Radiotherapy (RT) requires information and images from both diagnostic and treatment equipment. Standards for radiotherapy information have been ratified with seven DICOM-RT objects and their IODs (Information Object Definitions). However, the contents of these objects require the incorporation of the RT workflow in a logical sequence. The first step is to trace the RT workflow. The second step now is to direct all images and related information in their corresponding DICOM-RT objects into a DICOM RT Server and then ultimately to an RT application server.
Methods: In our design, the RT DICOM Server was based on a PACS data model. The data model can be translated to web-based technology server and an application server built on top of the Web server for RT. In the process, the contents in each of the DICOM-RT objects were customized for the RT display windows. Results: Six display windows were designed and the data model in the RT application server was developed. The images and related information were grouped into the seven DICOM-RT Objects in the sequence of their procedures, and customized for the seven display windows. This is an important step in organizing the data model in the application server for radiation therapy. Conclusion: Radiation therapy workflow study is a pre-requisite for data model design that can enhance image-based healthcare delivery.
Radiation therapy (RT) is an image intensive treatment. It requires images from projection X-rays, CT, MR, PET for tumor localization, treatment planning and verification of treatment plans. It also needs patient information, images and their processing for tumor localization and dose computation to ensure the delivery of uniform high dose to the target but avoidance of sensitive structures. In these processes, PACS and imaging informatics technologies are used extensively. However, they are not integrated with these technologies as a complete radiation treatment system. Currently RT treatment still relies mostly on tedious manual image and data transfer methods because the community as a whole has not championed the concept of system integration heavily. System integration of RT treatment has many benefits including lower equipment and operation costs, streamline treatment procedures, and better healthcare delivery to the patient. In this paper, we discuss the concept of a DICOM and imaging informatics-based RT server as an attempt to integrate diverse healthcare information systems, imaging modalities and RT equipment into one seamless treatment system.
Proc. SPIE. 4685, Medical Imaging 2002: PACS and Integrated Medical Information Systems: Design and Evaluation
KEYWORDS: Surgery, Image processing, Control systems, Image analysis, Data acquisition, Transparent conductors, Image storage, Failure analysis, Computer security, Picture Archiving and Communication System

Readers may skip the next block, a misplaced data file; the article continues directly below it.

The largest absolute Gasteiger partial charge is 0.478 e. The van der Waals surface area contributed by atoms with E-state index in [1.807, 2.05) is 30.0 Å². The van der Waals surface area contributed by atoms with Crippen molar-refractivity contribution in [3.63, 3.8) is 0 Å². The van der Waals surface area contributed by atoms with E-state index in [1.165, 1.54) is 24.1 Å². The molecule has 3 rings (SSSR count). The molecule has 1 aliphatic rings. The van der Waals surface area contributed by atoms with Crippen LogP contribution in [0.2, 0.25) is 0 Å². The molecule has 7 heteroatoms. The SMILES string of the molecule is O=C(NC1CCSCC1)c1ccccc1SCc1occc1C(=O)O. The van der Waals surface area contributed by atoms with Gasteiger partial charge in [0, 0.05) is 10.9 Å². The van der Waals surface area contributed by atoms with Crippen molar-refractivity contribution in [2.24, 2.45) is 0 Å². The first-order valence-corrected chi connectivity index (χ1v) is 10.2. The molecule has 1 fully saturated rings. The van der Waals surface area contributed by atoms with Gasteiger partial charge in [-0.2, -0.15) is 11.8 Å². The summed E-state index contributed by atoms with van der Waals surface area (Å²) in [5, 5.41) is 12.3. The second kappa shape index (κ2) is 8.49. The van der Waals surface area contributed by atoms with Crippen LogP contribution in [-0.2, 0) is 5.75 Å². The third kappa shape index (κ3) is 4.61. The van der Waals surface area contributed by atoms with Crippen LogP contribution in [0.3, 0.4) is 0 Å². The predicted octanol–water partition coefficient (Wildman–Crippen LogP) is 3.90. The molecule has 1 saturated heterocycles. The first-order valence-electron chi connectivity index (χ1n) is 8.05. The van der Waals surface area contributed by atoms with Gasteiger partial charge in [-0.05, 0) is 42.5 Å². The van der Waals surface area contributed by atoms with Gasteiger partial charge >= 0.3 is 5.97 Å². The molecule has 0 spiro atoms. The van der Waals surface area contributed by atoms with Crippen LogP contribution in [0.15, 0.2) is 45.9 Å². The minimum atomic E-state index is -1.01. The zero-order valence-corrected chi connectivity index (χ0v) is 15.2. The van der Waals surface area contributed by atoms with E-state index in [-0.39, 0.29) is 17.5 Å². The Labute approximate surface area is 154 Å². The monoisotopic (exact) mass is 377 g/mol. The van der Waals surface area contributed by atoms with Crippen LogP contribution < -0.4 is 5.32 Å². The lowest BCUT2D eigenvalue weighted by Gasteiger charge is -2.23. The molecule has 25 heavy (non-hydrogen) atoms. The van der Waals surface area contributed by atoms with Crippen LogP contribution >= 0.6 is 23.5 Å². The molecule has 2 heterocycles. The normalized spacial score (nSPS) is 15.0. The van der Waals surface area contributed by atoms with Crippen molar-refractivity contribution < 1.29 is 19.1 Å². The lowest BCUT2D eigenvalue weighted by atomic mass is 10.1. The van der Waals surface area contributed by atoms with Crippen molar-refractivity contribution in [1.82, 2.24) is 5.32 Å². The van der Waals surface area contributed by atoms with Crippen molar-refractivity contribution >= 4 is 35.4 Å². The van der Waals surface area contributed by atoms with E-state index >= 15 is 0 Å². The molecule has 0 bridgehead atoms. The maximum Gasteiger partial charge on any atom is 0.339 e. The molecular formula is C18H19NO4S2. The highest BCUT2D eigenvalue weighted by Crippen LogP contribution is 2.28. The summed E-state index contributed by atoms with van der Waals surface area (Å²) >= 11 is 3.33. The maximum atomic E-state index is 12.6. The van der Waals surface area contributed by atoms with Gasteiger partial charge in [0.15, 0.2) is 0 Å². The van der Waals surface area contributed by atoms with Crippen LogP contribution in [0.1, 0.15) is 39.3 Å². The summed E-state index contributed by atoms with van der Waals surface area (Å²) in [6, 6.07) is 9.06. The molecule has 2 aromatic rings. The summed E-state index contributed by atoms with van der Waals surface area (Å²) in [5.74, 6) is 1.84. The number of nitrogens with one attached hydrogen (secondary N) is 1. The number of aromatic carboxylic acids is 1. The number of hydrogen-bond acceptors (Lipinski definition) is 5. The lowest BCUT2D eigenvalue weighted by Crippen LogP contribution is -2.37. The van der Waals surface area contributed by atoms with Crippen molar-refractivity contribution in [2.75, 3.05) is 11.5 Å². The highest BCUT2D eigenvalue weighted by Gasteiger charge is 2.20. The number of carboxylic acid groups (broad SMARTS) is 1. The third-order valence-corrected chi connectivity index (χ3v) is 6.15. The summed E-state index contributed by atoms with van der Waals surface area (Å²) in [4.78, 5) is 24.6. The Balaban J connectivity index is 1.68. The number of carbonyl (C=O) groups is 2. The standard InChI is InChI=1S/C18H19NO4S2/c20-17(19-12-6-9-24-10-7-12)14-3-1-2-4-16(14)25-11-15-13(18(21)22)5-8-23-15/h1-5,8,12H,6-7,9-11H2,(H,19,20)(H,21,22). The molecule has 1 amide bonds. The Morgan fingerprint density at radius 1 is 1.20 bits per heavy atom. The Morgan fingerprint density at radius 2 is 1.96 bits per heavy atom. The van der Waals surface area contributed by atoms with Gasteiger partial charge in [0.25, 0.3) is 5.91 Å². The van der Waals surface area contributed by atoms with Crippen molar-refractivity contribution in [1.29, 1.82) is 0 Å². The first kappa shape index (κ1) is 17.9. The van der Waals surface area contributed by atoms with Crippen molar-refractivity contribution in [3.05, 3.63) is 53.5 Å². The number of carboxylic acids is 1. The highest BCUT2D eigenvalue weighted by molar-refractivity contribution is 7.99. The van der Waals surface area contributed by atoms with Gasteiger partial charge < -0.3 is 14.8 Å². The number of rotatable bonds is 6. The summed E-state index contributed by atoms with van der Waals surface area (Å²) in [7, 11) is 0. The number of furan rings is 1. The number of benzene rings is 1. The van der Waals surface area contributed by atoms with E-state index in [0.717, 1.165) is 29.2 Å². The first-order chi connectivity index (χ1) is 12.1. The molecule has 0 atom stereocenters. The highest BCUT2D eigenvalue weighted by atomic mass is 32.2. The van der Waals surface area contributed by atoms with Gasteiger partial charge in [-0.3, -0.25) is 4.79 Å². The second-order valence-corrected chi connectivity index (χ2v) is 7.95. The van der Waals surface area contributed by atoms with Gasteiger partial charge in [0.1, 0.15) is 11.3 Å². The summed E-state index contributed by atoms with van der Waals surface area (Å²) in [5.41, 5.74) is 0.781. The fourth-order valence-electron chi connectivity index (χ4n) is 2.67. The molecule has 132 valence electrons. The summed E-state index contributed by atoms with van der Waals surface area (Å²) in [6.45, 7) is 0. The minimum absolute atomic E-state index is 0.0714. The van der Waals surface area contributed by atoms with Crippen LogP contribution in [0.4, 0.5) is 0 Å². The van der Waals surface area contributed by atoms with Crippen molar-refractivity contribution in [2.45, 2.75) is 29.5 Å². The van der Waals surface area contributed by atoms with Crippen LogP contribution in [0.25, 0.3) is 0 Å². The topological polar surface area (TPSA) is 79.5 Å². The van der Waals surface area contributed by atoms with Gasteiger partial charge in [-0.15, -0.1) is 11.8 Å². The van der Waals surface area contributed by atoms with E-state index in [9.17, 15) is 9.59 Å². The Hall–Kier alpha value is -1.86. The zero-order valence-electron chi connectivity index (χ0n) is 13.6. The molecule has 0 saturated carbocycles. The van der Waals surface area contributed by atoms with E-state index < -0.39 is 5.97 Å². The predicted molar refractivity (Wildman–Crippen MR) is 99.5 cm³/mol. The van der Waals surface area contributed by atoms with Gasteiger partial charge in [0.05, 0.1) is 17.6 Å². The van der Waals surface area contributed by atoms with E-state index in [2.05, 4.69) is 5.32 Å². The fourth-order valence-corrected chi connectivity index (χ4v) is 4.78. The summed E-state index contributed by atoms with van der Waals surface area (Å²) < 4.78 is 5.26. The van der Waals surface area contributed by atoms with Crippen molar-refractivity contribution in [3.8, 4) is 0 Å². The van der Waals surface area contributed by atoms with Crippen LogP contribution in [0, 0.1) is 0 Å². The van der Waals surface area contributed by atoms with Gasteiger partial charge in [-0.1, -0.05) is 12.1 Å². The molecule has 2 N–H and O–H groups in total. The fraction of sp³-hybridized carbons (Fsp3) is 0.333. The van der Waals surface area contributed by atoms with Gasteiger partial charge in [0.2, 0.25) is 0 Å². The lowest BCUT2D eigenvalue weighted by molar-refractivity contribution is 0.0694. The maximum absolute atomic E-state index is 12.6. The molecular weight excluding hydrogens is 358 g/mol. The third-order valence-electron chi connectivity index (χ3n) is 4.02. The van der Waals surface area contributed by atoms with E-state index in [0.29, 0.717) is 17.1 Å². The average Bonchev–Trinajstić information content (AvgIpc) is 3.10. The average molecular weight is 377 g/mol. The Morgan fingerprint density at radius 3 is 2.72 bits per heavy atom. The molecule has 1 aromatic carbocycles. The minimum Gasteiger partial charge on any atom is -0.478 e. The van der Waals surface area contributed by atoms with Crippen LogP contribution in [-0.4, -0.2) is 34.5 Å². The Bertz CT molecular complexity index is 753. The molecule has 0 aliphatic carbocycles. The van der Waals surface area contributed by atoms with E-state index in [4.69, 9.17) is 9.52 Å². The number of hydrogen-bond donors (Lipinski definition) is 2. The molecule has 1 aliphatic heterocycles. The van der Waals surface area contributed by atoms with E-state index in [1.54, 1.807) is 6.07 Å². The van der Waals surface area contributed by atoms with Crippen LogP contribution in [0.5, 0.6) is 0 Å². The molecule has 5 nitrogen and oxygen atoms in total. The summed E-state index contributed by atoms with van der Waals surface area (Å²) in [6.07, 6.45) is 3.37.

In order to achieve the high and continuous availability in PACS operation, the PACS component status would be monitored seriously and quick responds would apply to the component if any failure happened to any PACS key component either in hardware or software level. In order to protect the data loss and also for security issue, the PACS data flow, e.g., from acquisition to final display, would be tracked carefully. All these measures will increase the total cost of ownership (TCO). We built an automatic monitoring system (AMS) on top of the PACS to assist the PACS management and to make the PACS component status and internal data flow more transparent to the administrators. The PACS AMS consists of two parts: monitoring agents running in each PACS component computer and a Monitor Server running in a remote computer. Monitoring agents are connected to all PACS processes running in each PACS component. The Monitor Server monitors each agent that allows the server to track the status of individual PACS process. The PACS managers can now monitor and control the entire PACS operation in real time, and also track patient and image data flow automatically.
Huadong hospital in Shanghai with 800 beds provides health care services for inpatients and outpatients, as well as special senior and VIP patients. In order to move to digital imaging based radiology practice, and also provide better intra-hospital consultation services for senior and VIP patients, we started to implement PACS for hospital wide services from 1999, and also designed and developed an automatic monitoring system (AMS) to monitor and control PACS operation and dataflow to decrease the total cost of ownership for PACS operation. We installed the AMS on top of the Huadong Hospital PACS in the May of 2001. The installation was painless, did not interrupt the normal PACS operation, and took only one month. The PACS administrators with the AMS can now monitor and control the entire PACS operation in real time, and also track patient and image data flow automatically. These features make administrators take proper action even before user's complaint if any failure happened in any PACS component or process, they reduce the size of the management team, and decrease total cost of PACS ownership.